Thursday, December 29, 2011

“Is Art a Superstition, or a Way of Life?” (Part 1)


“It seems to be a matter of general agreement at the present day that ‘Art’ is a part of the higher things of life, to be enjoyed in hours of leisure earned by other hours of inartistic ‘Work.’ We find accordingly as one of the most obvious characteristics of our culture a class division of artists from workmen, of those for example who paint on canvas from those who paint the walls of houses, and of those who handle the pen from those who handle the hammer. We are certainly not denying that there is a distinction of the contemplative from the active life, nor of free from servile operation: but mean to say that in our civilization we have in the first place made an absolute divorce of the contemplative from the active life, and in the second place substituted for the contemplative life an aesthetic life…. [….] In any case we have come to think of art and work as incompatible, or at least independent, categories and have for the first time in history created an industry without art. [….]

Art having been abstracted from the general activity of making things for human use, material or spiritual, has come to mean for us the projection in a visible form of the feelings or reactions of the peculiarly-endowed personality of the artist, and especially of those most peculiarly-endowed personalities which we think of as ‘inspired’ or describe in terms of genius. Because the artistic genius is mysterious we, who accept the humbler status of the workman, have been only too willing to call the artist a ‘prophet,’ and in return for his ‘vision’ to allow him many privileges that a common man might hesitate to exercise. [….] Whereas it was once the highest purpose of life to achieve a freedom from oneself, it is now our will to secure the greatest possible measure of freedom for oneself, no matter what. [….]

Our theoretical knowledge of the material and technical bases of art, and of its actual forms, is encyclopedic; but we are either indifferent to its raison d’être and final cause, or find this reason and ultimate justification for the very existence of the work in the pleasure to be derived from its beauty by the patron. We say the patron; but under present conditions, it is oftener for his own than for the patron’s pleasure that the artist works; the perfect patron being nowadays, not the man who knows what he wants, but the man who is willing to commission the artist to do whatever he likes, and thus as we express it, ‘respects the freedom of the artist.’ The consumer, the man, is at the mercy of the manufacturer for pleasure (the ‘artist’) and manufacturer for profit (the ‘exploiter’) and these two are more nearly the same than we expect. [….]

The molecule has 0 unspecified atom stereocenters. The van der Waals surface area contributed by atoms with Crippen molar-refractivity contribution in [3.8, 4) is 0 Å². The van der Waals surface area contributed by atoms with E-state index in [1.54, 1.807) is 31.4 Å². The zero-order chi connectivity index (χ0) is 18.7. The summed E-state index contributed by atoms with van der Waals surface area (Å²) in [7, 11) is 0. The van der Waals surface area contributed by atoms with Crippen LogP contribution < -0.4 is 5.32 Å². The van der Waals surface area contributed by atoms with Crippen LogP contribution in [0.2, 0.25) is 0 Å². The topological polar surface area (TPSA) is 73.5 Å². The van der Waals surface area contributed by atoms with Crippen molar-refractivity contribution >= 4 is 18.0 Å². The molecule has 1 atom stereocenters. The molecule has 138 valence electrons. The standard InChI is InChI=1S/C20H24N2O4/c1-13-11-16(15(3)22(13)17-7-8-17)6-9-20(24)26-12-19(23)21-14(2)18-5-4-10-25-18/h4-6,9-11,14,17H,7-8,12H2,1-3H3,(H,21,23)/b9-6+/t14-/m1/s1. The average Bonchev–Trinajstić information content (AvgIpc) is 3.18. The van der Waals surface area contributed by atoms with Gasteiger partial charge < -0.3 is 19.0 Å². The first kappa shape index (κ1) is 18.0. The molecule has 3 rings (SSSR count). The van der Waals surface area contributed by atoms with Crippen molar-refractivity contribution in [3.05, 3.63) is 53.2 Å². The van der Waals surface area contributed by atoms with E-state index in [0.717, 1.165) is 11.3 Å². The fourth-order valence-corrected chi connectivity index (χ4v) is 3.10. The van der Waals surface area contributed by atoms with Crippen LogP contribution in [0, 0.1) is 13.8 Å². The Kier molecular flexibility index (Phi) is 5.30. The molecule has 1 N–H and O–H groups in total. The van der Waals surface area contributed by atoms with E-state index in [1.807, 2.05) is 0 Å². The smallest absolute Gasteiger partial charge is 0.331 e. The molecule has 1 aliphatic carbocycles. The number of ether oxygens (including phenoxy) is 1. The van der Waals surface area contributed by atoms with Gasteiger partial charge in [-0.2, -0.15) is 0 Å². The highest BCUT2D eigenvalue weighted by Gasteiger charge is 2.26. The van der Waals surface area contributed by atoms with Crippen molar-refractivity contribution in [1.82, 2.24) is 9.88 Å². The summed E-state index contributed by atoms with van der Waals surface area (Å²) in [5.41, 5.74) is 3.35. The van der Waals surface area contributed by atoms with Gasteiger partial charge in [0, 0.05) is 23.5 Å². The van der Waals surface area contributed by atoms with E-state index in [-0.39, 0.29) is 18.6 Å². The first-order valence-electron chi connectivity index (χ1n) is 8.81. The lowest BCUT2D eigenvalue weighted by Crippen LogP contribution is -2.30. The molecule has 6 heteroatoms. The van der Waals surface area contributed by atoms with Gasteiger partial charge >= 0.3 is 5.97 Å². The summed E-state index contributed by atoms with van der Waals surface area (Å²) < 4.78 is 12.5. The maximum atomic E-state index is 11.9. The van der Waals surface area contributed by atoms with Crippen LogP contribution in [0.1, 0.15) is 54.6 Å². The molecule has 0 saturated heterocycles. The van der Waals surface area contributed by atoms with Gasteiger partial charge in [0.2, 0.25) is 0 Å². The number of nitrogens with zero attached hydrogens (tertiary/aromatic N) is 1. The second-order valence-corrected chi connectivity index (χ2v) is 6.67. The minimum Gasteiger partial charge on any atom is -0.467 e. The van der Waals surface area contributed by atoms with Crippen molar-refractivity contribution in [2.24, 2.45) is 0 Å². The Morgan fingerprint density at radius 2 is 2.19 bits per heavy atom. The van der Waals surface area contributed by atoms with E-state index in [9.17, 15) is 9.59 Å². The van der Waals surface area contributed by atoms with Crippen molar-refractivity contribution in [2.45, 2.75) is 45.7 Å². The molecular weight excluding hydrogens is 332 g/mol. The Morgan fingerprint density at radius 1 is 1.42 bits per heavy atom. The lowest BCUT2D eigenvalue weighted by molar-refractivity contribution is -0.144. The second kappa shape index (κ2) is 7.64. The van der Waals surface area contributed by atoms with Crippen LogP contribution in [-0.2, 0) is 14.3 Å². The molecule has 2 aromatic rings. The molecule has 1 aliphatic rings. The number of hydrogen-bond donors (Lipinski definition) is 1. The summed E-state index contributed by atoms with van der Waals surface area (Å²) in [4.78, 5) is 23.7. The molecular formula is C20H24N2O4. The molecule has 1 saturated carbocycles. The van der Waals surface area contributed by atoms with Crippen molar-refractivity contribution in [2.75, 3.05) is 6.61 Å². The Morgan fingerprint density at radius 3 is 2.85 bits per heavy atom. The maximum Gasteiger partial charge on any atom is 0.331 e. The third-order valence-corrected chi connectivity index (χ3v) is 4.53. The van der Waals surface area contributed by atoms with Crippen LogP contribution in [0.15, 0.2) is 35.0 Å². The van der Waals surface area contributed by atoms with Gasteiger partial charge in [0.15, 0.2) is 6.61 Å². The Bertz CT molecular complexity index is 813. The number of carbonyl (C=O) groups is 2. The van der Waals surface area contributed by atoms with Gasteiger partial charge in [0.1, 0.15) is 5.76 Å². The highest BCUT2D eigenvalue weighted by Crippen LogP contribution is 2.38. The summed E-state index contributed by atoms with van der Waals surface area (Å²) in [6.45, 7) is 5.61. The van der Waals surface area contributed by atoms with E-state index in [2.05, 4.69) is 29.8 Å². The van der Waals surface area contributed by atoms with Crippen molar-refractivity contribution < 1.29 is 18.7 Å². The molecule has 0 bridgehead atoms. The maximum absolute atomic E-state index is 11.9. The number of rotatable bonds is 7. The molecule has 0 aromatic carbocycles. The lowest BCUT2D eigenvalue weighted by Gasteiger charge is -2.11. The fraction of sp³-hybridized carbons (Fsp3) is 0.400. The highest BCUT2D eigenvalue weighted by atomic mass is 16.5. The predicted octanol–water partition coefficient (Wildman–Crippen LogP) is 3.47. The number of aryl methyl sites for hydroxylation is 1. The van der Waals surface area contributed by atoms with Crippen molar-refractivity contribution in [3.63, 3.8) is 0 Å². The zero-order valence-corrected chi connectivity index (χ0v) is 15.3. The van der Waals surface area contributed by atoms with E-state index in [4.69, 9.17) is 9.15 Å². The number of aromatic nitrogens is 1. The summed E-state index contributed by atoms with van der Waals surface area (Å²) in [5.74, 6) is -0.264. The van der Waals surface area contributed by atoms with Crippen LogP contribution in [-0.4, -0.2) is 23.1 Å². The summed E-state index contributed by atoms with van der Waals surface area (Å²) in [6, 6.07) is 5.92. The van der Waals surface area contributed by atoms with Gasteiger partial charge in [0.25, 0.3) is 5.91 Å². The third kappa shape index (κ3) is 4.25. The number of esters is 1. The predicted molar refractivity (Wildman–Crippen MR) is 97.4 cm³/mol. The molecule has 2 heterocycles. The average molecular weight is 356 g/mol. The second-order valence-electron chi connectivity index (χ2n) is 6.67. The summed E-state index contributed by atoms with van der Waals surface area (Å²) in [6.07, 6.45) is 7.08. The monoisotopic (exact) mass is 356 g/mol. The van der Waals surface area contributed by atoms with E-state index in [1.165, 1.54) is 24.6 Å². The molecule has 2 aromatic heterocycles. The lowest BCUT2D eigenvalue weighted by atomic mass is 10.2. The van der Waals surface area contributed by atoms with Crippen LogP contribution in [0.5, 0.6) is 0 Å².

It is one of the greatest counts against our civilization that the pleasures afforded by art, whether in the making or of subsequent appreciation, are not enjoyed or even supposed to be enjoyed by the workman at work. It is taken for granted that while at work we are doing what we like least, and while at play what we should wish to be doing all the time. And…it is not so shocking that the workman should be underpaid, as that he should not be able to delight as much in what he does for hire as in what he does by free choice. As Meister Eckhart says, ‘the craftsman like talking of his handicraft:’ but, the factory worker likes talking of the ball game! It is an inevitable consequence of production under such conditions that quality is sacrificed to quantity: an industry without art provides a necessary apparatus of existence: houses, clothing, frying pans, and so forth, but an apparatus lacking the essential characteristics of things made by art, the characteristics, viz., of beauty and significance. Hence we say that the life we call civilized is more nearly an animal and mechanical life than a human life; and that in all these respects it contrasts unfavourably with the life of savages, of American Indians for example, to whom it had never occurred that manufacture, the activity of making things for use, could ever be made an artless activity.”—Ananda K. Coomaraswamy, Christian and Oriental Philosophy of Art (New York: Dover, 1956 [originally published in 1943 under the title, Why Exhibit Works of Art?])

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